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From the text: Decades later, I’m a mostly self-employed farmer working a small piece of land, growing a fair slice of my own food, with few opportunities to ‘get away’, but absorbed in the daily wildness of creating sustenance from the earth. I still believe in equality, and I still believe in science, progress and rationality, although in a more conflicted way than before. And when I now think about the kind of society I’d like to see – which I do more often than I used to – I imagine one in which a lot of people live a similar kind of life to my present one. I have, in short, become an advocate for peasantisation, localisation, agrarian populism, anti-globalisation and degrowth – a cluster of ideas that I think of as an economics of the home.
For that reason, I’m a traitor to the leftist politics set out by Leigh Phillips in his recent book Austerity Ecology & The Collapse-Porn Addicts: A Defence of Growth, Progress, Industry and Stuff2. Perhaps I’m what he’d term a “cuckoo’s egg in the nest of the left”. His sense of ‘the left’ is pretty impoverished – an orthodox Marxist, crypto-Bolshevism that I’m happy to steal nest space from. And in truth his book is very bad – crowded with contradictions, non-sequiturs, dodgy mathematics and cod philosophy, as various reviewers have pointed out3. I’ve already sounded off, perhaps a bit too hastily, about the failings of his thinking4, so perhaps the wise course now would be to maintain a dignified silence.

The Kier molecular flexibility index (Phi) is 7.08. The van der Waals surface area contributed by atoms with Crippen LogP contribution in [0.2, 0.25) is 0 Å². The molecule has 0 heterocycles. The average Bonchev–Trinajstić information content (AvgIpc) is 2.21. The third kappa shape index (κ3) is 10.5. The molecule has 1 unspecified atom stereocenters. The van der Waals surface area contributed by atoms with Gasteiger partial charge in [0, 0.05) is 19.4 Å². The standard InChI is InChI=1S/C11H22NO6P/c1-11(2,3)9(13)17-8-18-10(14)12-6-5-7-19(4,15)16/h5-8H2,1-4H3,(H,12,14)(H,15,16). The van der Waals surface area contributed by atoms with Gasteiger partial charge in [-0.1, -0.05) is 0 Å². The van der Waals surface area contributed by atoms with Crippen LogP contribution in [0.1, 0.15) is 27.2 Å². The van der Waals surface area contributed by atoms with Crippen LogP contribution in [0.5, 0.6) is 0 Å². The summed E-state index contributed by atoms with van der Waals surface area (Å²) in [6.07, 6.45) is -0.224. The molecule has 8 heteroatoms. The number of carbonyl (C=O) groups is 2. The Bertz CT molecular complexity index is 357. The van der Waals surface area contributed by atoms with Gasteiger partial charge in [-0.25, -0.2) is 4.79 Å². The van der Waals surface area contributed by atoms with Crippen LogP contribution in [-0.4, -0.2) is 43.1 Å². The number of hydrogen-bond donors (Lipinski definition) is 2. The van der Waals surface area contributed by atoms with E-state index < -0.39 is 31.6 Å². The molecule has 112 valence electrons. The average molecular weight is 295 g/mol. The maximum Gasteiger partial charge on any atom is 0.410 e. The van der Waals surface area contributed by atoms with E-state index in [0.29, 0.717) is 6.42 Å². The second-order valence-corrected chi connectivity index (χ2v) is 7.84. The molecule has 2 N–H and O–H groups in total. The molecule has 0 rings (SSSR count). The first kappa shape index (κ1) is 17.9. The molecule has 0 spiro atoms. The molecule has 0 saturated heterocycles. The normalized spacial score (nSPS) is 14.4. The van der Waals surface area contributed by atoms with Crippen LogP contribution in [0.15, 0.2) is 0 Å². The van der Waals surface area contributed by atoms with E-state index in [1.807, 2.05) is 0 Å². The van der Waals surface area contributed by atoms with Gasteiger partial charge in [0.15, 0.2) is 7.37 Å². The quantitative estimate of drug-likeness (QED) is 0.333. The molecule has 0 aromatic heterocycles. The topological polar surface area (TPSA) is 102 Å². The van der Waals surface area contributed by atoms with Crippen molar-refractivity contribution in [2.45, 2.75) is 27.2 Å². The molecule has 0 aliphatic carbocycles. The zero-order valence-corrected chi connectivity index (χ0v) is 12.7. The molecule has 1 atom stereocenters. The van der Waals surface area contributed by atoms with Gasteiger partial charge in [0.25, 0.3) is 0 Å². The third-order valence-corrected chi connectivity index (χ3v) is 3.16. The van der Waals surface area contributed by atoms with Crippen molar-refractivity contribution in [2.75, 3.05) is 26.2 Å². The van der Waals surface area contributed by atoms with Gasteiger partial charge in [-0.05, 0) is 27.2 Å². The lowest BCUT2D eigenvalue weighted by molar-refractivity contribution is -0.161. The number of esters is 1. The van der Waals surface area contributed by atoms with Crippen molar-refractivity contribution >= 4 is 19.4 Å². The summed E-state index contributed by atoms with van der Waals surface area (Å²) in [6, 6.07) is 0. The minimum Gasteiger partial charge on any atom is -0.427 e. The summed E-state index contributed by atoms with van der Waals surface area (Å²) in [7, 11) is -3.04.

And yet my thoughts keep going back to the book, not because of what it is, but of what it might have been – a constructive left-wing critique of my newfound way of life and that of a growing number of other home economists. I see value in a socialist critique of home economics, but also value in a home economics critique of socialism. A good Marxist would call this approach ‘dialectical’. I’m not a good Marxist and neither is Leigh Phillips, but I hope this essay will produce a more interesting synthesis of the two politics that have made most sense to me at different times in my life than the howl of nostalgia for a long-outmoded politics of ‘progress’ at the heart of Phillips’ philippic. What I offer here is not a review of his book, but a meditation on some specific themes prompted by it.